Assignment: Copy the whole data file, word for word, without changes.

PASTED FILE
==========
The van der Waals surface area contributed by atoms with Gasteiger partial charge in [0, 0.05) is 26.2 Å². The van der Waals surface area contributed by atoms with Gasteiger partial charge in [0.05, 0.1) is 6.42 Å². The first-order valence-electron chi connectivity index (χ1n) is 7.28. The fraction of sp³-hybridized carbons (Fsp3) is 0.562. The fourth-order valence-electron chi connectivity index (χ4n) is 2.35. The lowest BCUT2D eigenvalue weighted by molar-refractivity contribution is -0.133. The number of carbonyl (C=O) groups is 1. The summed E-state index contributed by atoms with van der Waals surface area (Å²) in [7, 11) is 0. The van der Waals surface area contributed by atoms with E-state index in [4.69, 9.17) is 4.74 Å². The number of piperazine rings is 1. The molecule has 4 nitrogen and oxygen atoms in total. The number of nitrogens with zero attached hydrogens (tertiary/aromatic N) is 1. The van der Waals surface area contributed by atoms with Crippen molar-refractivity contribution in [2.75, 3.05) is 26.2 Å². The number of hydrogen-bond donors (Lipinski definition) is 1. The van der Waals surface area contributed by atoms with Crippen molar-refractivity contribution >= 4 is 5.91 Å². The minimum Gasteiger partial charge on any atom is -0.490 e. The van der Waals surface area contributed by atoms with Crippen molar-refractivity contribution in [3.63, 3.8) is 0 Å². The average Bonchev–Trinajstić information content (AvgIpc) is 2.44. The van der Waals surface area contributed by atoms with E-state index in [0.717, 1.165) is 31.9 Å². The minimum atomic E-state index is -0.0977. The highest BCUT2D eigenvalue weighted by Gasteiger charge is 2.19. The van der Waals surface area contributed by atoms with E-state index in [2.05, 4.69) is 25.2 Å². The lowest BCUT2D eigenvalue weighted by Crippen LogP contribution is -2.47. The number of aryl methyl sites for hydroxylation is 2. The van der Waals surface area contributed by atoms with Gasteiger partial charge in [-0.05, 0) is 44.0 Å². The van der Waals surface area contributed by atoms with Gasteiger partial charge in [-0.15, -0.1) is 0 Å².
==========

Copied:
The van der Waals surface area contributed by atoms with Gasteiger partial charge in [0, 0.05) is 26.2 Å². The van der Waals surface area contributed by atoms with Gasteiger partial charge in [0.05, 0.1) is 6.42 Å². The first-order valence-electron chi connectivity index (χ1n) is 7.28. The fraction of sp³-hybridized carbons (Fsp3) is 0.562. The fourth-order valence-electron chi connectivity index (χ4n) is 2.35. The lowest BCUT2D eigenvalue weighted by molar-refractivity contribution is -0.133. The number of carbonyl (C=O) groups is 1. The summed E-state index contributed by atoms with van der Waals surface area (Å²) in [7, 11) is 0. The van der Waals surface area contributed by atoms with E-state index in [4.69, 9.17) is 4.74 Å². The number of piperazine rings is 1. The molecule has 4 nitrogen and oxygen atoms in total. The number of nitrogens with zero attached hydrogens (tertiary/aromatic N) is 1. The van der Waals surface area contributed by atoms with Crippen molar-refractivity contribution in [2.75, 3.05) is 26.2 Å². The number of hydrogen-bond donors (Lipinski definition) is 1. The van der Waals surface area contributed by atoms with Crippen molar-refractivity contribution >= 4 is 5.91 Å². The minimum Gasteiger partial charge on any atom is -0.490 e. The van der Waals surface area contributed by atoms with Crippen molar-refractivity contribution in [3.63, 3.8) is 0 Å². The average Bonchev–Trinajstić information content (AvgIpc) is 2.44. The van der Waals surface area contributed by atoms with E-state index in [0.717, 1.165) is 31.9 Å². The minimum atomic E-state index is -0.0977. The highest BCUT2D eigenvalue weighted by Gasteiger charge is 2.19. The van der Waals surface area contributed by atoms with E-state index in [2.05, 4.69) is 25.2 Å². The lowest BCUT2D eigenvalue weighted by Crippen LogP contribution is -2.47. The number of aryl methyl sites for hydroxylation is 2. The van der Waals surface area contributed by atoms with Gasteiger partial charge in [-0.05, 0) is 44.0 Å². The van der Waals surface area contributed by atoms with Gasteiger partial charge in [-0.15, -0.1) is 0 Å².